Join us in the battle to preserve valuable opportunities for youth by writing to local senators and elected officials in support of youth jobs. One day soon, if we support them now, they may become the doctors, writers, policy makers, teachers, artists, and scientists that will take on the socioeconomic, environmental and political challenges of our world and we want them to be ready for it.
Mayor Joseph A. Curtatone and Ward 2 Alderman MaryAnn Heuston
Invite everyone to attend the Ribbon Cutting Ceremonycelebrating the renovation of Somerville’s new neighborhood woodland park.
The Quincy Street Open Space
Thursday afternoon, January 24,th from 2:00 – 3:00p.m.
Quincy Street between Somerville Avenue and Summer Street
Hot Cider and Donuts will be served!
EVERYONE IS WELCOME!
For additional information, please visit www.ci.somerville.ma.us or contact Arn Franzen at (617) 625-6600, ext 2500
Reversing Global Warming while Meeting Human Needs: An Urgently Needed Land-Based Option
Friday, January 25, 2013, 2:00 – 4:00 PM
Mmm…check out the drool-worthy menu The Independent has whipped up for our Maple Syrup Project Fundraiser Brunch this Monday, Jan. 21 (MLK Day)! Maple-bacon doughnuts, syrup-dipped French toast, maple sausage Belgian waffles, and much more! Remember, 20% of whatever you order goes towards Groundwork Somerville’s Maple Syrup Project.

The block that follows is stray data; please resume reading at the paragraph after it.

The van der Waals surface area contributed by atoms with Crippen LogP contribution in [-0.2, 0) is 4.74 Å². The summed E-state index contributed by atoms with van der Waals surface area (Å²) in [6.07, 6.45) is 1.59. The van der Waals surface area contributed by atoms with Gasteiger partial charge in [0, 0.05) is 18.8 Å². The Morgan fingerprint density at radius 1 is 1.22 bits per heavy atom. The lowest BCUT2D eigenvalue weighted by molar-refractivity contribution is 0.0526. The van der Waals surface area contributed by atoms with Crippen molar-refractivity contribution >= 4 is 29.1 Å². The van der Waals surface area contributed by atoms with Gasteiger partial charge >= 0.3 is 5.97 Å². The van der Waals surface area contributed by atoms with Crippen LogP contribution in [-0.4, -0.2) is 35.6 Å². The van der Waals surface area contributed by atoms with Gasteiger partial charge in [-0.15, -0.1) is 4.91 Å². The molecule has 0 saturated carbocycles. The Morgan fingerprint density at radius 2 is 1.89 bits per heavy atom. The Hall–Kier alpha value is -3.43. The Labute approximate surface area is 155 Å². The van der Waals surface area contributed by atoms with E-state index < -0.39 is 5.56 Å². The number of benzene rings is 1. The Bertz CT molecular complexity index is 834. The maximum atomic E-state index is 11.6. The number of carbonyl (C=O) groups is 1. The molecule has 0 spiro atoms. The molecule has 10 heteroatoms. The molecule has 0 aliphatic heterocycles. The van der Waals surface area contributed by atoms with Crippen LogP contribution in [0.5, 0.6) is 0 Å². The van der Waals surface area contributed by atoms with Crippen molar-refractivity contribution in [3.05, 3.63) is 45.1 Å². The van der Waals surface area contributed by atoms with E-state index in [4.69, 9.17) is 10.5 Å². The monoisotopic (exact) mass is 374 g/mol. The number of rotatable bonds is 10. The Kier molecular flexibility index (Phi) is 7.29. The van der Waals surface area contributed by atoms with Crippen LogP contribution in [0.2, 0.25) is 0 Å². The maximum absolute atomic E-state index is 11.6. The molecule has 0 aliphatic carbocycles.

There’s also a few things without maple syrup, if you don’t have a sweet tooth. Vegan, vegetarian, and gluten-free options are available. Reserve your table today by calling 617-440-6022!
Join Groundwork Somerville at The Independent for the annual Maple Syrup Project Fundraiser Brunch on MLK Day!
Enjoy delicious maple-themed dishes and cocktails while supporting the Boil Down Festival (March 9th), our Maple Syrup education programming, and local syrup production. You’ll help us make the 10th year of the project possible. Bring friends–and your appetite! Just make sure to call The Independent at 617-440-6022 to reserve a table, because space is limited!
If you’re interested in volunteering as a Maple Syrup Educator in 2nd grade classrooms this February, we still have spots available! Email Lee at Lee@groundworksomerville.org to sign up.